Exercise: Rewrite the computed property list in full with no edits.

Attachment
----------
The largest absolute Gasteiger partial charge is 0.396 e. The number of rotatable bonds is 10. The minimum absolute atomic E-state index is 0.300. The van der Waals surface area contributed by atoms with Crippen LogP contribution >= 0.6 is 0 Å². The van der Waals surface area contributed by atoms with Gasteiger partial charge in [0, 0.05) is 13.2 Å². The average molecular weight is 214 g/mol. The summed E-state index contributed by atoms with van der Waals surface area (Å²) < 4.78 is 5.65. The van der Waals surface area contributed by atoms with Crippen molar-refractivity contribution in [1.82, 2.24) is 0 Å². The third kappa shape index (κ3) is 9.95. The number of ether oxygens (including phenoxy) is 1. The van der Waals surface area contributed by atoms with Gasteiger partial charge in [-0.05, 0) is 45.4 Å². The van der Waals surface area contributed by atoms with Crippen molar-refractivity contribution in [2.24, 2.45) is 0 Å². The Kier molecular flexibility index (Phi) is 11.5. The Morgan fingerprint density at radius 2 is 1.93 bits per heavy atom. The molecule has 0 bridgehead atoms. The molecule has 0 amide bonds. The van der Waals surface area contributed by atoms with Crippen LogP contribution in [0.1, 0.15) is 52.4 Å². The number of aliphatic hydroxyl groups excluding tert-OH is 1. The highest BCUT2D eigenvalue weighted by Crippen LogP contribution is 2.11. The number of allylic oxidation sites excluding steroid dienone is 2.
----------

The largest absolute Gasteiger partial charge is 0.396 e. The number of rotatable bonds is 10. The minimum absolute atomic E-state index is 0.300. The van der Waals surface area contributed by atoms with Crippen LogP contribution >= 0.6 is 0 Å². The van der Waals surface area contributed by atoms with Gasteiger partial charge in [0, 0.05) is 13.2 Å². The average molecular weight is 214 g/mol. The summed E-state index contributed by atoms with van der Waals surface area (Å²) < 4.78 is 5.65. The van der Waals surface area contributed by atoms with Crippen molar-refractivity contribution in [1.82, 2.24) is 0 Å². The third kappa shape index (κ3) is 9.95. The number of ether oxygens (including phenoxy) is 1. The van der Waals surface area contributed by atoms with Gasteiger partial charge in [-0.05, 0) is 45.4 Å². The van der Waals surface area contributed by atoms with Crippen molar-refractivity contribution in [2.24, 2.45) is 0 Å². The Kier molecular flexibility index (Phi) is 11.5. The Morgan fingerprint density at radius 2 is 1.93 bits per heavy atom. The molecule has 0 bridgehead atoms. The molecule has 0 amide bonds. The van der Waals surface area contributed by atoms with Crippen LogP contribution in [0.1, 0.15) is 52.4 Å². The number of aliphatic hydroxyl groups excluding tert-OH is 1. The highest BCUT2D eigenvalue weighted by Crippen LogP contribution is 2.11. The number of allylic oxidation sites excluding steroid dienone is 2.